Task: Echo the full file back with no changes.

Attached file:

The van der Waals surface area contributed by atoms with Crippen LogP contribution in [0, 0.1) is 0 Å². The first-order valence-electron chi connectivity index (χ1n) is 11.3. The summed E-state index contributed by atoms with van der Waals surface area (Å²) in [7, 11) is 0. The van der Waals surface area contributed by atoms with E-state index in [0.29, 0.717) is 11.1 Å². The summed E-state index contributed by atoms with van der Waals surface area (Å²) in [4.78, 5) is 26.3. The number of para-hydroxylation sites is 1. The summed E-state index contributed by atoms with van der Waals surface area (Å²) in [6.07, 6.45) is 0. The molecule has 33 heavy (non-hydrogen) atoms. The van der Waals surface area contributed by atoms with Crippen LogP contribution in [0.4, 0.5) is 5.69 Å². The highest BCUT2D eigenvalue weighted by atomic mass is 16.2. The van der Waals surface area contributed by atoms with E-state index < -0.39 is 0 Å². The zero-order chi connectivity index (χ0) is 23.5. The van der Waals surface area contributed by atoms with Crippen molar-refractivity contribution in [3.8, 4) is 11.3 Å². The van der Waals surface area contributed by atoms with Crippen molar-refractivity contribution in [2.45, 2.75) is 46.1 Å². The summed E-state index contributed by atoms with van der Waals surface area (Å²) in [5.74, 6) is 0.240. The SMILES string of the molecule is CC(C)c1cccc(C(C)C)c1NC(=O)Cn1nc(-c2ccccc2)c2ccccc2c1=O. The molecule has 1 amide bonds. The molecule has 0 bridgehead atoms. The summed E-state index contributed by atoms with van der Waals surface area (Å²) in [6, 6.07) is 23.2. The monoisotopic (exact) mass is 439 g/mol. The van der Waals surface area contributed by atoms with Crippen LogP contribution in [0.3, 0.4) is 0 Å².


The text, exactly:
The van der Waals surface area contributed by atoms with Crippen LogP contribution in [0, 0.1) is 0 Å². The first-order valence-electron chi connectivity index (χ1n) is 11.3. The summed E-state index contributed by atoms with van der Waals surface area (Å²) in [7, 11) is 0. The van der Waals surface area contributed by atoms with E-state index in [0.29, 0.717) is 11.1 Å². The summed E-state index contributed by atoms with van der Waals surface area (Å²) in [4.78, 5) is 26.3. The number of para-hydroxylation sites is 1. The summed E-state index contributed by atoms with van der Waals surface area (Å²) in [6.07, 6.45) is 0. The molecule has 33 heavy (non-hydrogen) atoms. The van der Waals surface area contributed by atoms with Crippen LogP contribution in [0.4, 0.5) is 5.69 Å². The highest BCUT2D eigenvalue weighted by atomic mass is 16.2. The van der Waals surface area contributed by atoms with E-state index < -0.39 is 0 Å². The zero-order chi connectivity index (χ0) is 23.5. The van der Waals surface area contributed by atoms with Crippen molar-refractivity contribution in [3.8, 4) is 11.3 Å². The van der Waals surface area contributed by atoms with Crippen molar-refractivity contribution in [2.45, 2.75) is 46.1 Å². The summed E-state index contributed by atoms with van der Waals surface area (Å²) in [5.74, 6) is 0.240. The SMILES string of the molecule is CC(C)c1cccc(C(C)C)c1NC(=O)Cn1nc(-c2ccccc2)c2ccccc2c1=O. The molecule has 1 amide bonds. The molecule has 0 bridgehead atoms. The summed E-state index contributed by atoms with van der Waals surface area (Å²) in [6, 6.07) is 23.2. The monoisotopic (exact) mass is 439 g/mol. The van der Waals surface area contributed by atoms with Crippen LogP contribution in [0.3, 0.4) is 0 Å².